Set Up a Saltwater Aquarium

Calling All Freshwater Keepers, You Can Make the Switch!

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  1. Alex Ingalls says:

    I think you should change the part about tap water. Really you cannot condition tap water to be safe for even a fish only saltwater tank. You should replace that with RO/DI or distilled water that is free of copper and reads 0 TDS.

  2. Jeff Kurtz says:

    That’s great advice, Alex! Using RO/DI-purified or distilled (and copper-free) tap water will eliminate any guesswork about “what’s in there” and will give you the greatest degree of control over your water quality.

  3. Chris Aldrich says:

    Good point, Alex. Our recommendation here at SWS is always RO/DI, though we have seen folks maintain healthy FOWLR and even reef aquariums [gasp!] with tap water. Of course much of that success can be attributed to better than average source water (highly variable between municipalities), as well as diligent water changes and maintenance.

    We are definitely on the same page, though. Why not start with the best water you can?

  4. Alex Ingalls says:

    Fair enough. Yes it can be done with tap water but your right that it does depend on the quality of it 🙂 I have seen people do it too but I have seen many people crash their tanks from it also. I just helped out a local friend and when we went to test her FOWLR tank for phosphate i put in the first set of drops from bottle #1 and it went off the charts let alone even getting in the second bottle thats supposed to make the color change haha. And there are fish out there that are much heartier then others. When I worked at the local petco we could not keep any sharks in because the pipes from their RO/DI unit consisted on copper piping. The store manager ended up getting mad that I refused to order them but I absolutely would not order a fish I knew was coming in to its death. I would only special order them for people that wanted them and have them come get them right when we got the shipment so they could go straight from the bag into their water rather then sit in our “toxic” water. 🙂 Plus with technology these days you can get a decent RO/DI unit for fairly cheap and the replacement media isnt all the spendy. Good Luck to anyone who starts a saltwater/reef tank I hope you succeed because it is well worth the extra time they take to maintain!!!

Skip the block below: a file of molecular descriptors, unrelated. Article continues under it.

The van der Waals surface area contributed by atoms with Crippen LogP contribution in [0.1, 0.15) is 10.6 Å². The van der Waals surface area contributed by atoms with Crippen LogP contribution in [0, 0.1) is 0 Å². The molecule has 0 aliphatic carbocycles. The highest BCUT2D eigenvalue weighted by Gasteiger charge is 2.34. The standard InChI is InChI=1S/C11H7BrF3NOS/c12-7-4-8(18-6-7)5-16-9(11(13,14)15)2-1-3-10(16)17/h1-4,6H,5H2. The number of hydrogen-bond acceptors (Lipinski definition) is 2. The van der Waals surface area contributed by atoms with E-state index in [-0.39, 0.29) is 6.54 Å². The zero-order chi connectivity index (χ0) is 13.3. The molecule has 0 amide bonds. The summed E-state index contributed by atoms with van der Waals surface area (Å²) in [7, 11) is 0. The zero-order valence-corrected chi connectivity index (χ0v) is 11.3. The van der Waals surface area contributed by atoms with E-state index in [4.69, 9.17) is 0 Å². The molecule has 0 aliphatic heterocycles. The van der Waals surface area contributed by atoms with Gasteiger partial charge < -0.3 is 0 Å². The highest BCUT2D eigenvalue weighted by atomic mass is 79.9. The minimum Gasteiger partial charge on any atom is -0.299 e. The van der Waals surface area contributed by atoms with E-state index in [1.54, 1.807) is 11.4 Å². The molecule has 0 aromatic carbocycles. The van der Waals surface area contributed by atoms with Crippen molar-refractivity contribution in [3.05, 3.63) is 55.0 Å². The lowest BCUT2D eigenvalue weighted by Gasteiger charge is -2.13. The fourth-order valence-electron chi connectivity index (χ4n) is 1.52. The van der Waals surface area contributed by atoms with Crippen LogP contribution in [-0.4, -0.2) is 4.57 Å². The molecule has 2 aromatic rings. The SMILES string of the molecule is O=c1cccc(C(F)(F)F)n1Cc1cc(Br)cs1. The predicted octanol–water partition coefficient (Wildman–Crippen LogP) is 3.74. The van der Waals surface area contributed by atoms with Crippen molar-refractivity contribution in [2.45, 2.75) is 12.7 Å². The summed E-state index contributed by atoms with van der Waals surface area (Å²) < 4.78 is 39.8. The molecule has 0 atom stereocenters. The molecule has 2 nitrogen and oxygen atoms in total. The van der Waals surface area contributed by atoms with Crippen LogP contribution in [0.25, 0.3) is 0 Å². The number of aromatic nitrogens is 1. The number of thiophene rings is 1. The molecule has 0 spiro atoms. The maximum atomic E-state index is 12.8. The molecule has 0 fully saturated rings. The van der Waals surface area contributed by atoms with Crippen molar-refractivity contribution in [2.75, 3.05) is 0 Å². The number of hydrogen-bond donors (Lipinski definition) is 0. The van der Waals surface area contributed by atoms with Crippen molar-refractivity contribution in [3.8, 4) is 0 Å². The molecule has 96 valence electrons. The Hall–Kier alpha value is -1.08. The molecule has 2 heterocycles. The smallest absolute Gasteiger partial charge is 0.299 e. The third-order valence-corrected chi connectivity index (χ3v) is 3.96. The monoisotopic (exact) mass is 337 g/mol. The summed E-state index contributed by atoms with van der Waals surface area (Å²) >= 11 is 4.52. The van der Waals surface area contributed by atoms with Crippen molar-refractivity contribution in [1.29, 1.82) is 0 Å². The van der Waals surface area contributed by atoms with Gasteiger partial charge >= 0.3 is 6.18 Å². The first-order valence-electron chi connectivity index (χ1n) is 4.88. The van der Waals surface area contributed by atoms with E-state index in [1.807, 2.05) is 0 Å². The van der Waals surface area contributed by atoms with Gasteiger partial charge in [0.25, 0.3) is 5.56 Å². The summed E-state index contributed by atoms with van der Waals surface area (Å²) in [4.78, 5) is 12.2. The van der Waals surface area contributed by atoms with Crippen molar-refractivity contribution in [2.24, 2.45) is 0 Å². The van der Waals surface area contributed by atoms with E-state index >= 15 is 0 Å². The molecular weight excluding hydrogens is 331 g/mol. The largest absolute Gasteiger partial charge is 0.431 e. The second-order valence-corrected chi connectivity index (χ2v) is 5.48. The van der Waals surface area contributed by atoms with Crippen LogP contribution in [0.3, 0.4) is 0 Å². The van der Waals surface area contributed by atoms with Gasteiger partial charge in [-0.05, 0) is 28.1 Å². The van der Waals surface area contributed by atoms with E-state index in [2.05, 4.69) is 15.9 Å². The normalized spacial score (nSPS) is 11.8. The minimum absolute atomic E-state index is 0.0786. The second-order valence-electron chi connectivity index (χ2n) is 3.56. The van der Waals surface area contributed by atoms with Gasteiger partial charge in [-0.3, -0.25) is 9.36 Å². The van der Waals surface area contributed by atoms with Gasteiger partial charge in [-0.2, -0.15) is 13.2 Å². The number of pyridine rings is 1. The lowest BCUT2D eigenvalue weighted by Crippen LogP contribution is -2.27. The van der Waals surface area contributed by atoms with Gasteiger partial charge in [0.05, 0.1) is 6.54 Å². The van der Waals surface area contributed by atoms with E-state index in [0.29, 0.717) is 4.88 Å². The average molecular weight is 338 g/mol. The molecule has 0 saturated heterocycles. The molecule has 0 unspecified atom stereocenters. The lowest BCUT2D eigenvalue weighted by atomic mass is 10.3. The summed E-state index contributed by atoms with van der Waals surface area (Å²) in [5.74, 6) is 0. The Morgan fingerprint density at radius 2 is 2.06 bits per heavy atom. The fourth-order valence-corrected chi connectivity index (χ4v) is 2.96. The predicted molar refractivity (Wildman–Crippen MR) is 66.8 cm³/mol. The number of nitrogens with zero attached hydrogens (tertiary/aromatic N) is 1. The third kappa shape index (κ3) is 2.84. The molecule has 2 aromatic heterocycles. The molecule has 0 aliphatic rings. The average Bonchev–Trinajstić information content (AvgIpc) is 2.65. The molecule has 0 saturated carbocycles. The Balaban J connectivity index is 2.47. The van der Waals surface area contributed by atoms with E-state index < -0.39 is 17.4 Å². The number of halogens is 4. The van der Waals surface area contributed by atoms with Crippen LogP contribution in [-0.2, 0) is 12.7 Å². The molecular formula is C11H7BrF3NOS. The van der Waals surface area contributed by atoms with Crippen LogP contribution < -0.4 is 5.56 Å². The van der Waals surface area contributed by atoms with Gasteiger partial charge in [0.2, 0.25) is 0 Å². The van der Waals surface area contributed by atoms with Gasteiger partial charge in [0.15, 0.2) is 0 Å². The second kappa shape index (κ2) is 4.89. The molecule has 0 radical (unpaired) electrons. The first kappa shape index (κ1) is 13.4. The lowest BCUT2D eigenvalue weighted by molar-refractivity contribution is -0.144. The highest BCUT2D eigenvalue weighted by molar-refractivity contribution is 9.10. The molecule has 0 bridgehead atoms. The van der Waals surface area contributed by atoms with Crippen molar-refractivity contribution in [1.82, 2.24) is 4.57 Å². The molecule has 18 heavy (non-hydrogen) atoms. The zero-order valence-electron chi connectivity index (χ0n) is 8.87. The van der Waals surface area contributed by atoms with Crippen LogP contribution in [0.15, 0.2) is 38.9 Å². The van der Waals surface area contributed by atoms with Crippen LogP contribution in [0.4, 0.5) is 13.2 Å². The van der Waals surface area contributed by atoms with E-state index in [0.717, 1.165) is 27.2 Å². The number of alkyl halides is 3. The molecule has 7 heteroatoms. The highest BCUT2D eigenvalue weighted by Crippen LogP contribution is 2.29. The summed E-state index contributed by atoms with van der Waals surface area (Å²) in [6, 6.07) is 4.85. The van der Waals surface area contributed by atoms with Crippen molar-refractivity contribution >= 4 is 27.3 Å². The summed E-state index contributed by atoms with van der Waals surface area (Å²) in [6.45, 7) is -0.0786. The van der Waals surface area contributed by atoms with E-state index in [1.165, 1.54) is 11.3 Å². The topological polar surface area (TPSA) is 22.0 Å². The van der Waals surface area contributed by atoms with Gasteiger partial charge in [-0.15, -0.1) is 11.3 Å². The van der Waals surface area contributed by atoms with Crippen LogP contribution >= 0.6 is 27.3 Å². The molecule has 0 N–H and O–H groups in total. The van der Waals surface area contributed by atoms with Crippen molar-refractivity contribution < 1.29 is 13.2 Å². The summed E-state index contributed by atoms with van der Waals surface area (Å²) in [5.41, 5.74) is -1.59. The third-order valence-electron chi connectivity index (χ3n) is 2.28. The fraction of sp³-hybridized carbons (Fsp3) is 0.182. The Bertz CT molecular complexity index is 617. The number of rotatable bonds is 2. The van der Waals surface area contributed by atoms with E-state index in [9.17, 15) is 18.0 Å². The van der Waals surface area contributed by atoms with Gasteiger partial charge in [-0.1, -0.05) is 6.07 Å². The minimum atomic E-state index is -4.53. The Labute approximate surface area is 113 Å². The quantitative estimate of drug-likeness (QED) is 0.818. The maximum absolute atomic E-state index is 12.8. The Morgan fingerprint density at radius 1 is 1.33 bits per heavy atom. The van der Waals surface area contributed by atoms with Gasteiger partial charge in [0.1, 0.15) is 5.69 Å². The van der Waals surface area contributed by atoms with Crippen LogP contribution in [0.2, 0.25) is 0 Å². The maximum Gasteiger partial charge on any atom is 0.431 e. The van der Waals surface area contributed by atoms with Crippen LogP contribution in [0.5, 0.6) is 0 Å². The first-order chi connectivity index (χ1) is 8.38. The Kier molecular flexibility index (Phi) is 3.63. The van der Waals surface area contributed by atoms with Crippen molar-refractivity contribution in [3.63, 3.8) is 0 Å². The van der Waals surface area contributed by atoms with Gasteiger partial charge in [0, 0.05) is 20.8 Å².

5. kel larder says:

    ok 25 years ago had a freshwater community tank which I run for 5 years had no problems, went onto fish only marine tank run for 3 years no problems, had a break from fish keeping for quite a few years 2 years ago bought a redsea max 130d to set a reef tank up but found it very expensive far too much water testing and adding supplements every day when I was working long hours so I have gone back to freshwater planted tank with a few fish running now for three months so easy to run, so what you are saying in my opinion is not as easy as you say, only my opinion

  6. Jeff Kurtz says:

    Thanks for your insights, Kel! Sorry your experience with reefkeeping wasn’t so positive, and we hope we can persuade you to come back to the salty side at some point in the future (obviously when your schedule and budget allow).

    We’re definitely not suggesting that reef systems aren’t challenging or that saltwater aquariums in general are necessarily easy–just that the saltwater side of the hobby isn’t as difficult or mysterious as many people are led to believe and that many of the same skills and principles that are necessary for success with freshwater tanks apply to saltwater tanks, as well.

    Of course, just as with the different types of freshwater systems, some types of marine systems are more challenging than others (from a freshwater perspective, think discus versus platies or high-tech planted tanks versus fish-only).

    Also, you did maintain a fish-only marine tank with no problems for three years. That suggests you have the skills for marine fishkeeping and know how to apply them. So, again, we hope you won’t let your last frustrating experience sour you on saltwater tanks forever.

  7. kel larder says:

    Thanks for you’re insight on how you see things , at the time I had the reef tank long hours at work made it much harder to keep the reef stable , I hope I have not put people of the fantastic hobby but I hope anyone going into reef keeping understands you have to have more time to succeed reef keeping.
    REGARDS
    Kelvin

  8. Jeff Kurtz says:

    So true, Kelvin! And thanks again for your thoughts. They’ll, no doubt, encourage aspiring reefkeepers to go into that aspect of the hobby with their eyes wide open.

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